Alainn shook her head, hoping to dislodge some of the grogginess there. “I’m still not following—you’re saying you want me to pretend to be you and turn myself over? That you already arranged it?”

“Yes, you are following. That is exactly what I am saying.”

“I—I—” Alainn shook her head again. The air thinned around her.

“I have a working plan for the transplanting. You can assimilate easily into a life of servitude as you are already accustomed to the labor you will be asked to perform.” Rose lifted a hand, ghostly gray in the low light, and ticked off the chores on her fingers. “Cooking, housekeeping, and bookkeeping. Unless . . . is your concern that he might use you for sexual gratification?”

“What? No.”

“I believe that this would be a particular concern of yours.”

“I never even considered that he would do that to you—I, of all people, would never have tried to push you into going if I thought you’d be used that way.” Alainn blinked furiously. “Rose, do you really think that I would have let myself be the model when my dad printed your face and body if I thought Mr. Garbhan was going to do that to you?”

“It is highly unlikely that I was designed for this function. I have also been assured that there were documents signed to that effect addressed to Father.”

Alainn held out her palms to Rose. “Rose, it’s not just that. I can’t take your place. There’s no way that would work . . . and I can’t live in that tower for the rest of my life. I’m a human. I know that probably sounds callous to you, but you were created to not need sunshine and fresh air. And you don’t need exercise. Humans need those things, me especially. Everything I am,” she touched her chest, “is centered on being in the outdoors.”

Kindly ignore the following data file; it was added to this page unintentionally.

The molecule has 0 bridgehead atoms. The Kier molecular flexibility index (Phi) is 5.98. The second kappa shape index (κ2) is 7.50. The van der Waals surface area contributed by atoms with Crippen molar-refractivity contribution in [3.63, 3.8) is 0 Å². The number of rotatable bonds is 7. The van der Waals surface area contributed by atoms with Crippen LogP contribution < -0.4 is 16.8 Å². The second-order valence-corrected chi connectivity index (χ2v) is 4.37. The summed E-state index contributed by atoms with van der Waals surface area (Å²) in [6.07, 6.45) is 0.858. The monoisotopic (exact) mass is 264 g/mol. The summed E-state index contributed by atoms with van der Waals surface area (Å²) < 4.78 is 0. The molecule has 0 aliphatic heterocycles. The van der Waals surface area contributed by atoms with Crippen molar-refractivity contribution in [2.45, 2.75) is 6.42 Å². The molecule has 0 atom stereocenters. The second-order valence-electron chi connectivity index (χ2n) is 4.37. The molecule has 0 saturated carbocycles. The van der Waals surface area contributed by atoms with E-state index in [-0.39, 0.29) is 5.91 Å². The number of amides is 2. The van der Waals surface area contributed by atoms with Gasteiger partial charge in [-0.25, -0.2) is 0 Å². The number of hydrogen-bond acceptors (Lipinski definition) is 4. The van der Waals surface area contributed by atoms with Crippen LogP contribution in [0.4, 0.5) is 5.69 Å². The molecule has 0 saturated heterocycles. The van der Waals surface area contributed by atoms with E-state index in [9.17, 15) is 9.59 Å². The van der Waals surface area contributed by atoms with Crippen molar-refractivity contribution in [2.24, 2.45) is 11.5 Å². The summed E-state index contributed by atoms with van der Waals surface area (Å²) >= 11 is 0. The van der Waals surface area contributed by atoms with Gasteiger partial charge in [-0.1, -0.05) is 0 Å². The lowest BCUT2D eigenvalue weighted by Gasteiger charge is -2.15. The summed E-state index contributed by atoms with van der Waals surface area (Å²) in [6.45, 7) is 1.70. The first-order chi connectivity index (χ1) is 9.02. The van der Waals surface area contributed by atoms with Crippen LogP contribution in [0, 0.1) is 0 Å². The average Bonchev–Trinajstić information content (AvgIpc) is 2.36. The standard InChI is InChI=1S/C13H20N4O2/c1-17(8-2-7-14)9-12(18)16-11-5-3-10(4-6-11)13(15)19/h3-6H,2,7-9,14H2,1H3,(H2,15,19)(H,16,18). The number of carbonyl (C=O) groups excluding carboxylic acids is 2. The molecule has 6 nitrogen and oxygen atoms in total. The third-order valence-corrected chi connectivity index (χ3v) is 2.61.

“The duration will be seven to fourteen days, no longer.” Her head swung down, causing shadows to swallow her eyes. Two black hollows focused on Alainn. “When Mr. Garbhan pays Father, he and I will make the Rosette model; this process should only take a week, unless there are complications. And then I will devise a way to switch you with the new model.”

 

Author Bio:

Rita Stradling is the author of The Deception Dance series, the Dakota Kekoa series and The Fourteen Day Soul Detox Novella Serial. She has a BA in Art History and a particular love for modern and medieval art.

Rita lives with her husband and son in Northern California.

She has an insatiable novel addiction and mostly reads young adult and adult: romance, paranormal, urban fantasy and high fantasy.

Website / Goodreads / Facebook / Twitter

 

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Review: Lost Souls by Kelley Armstrong

Lost Souls by Kelley Armstrong

Published by: Subterranean Press

Publication Date: March 31, 2017

Genre: New Adult, Mystery, Modern Gothic, Fantasy

Extent: 192 pages

Rating: 4/5

Source: Purchase

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The disappearing hitchhiker is one of the hoariest urban legends, and no one knows that better than Gabriel Walsh, a lawyer who grew up on folklore and myth. When author of books on the supernatural Patrick brings Gabriel a case of a hitchhiking woman in white who vanished on a country road after accepting a ride from a businessman, Gabriel knows the Cainsville elder is just trying to wheedle into his good graces. But Gabriel is a man in need of a mystery, one that will get him back into someone else’s good graces. His investigator, Olivia Taylor-Jones, has blown town supposedly on a simple vacation. But when she left there was a rift between them and…he misses her.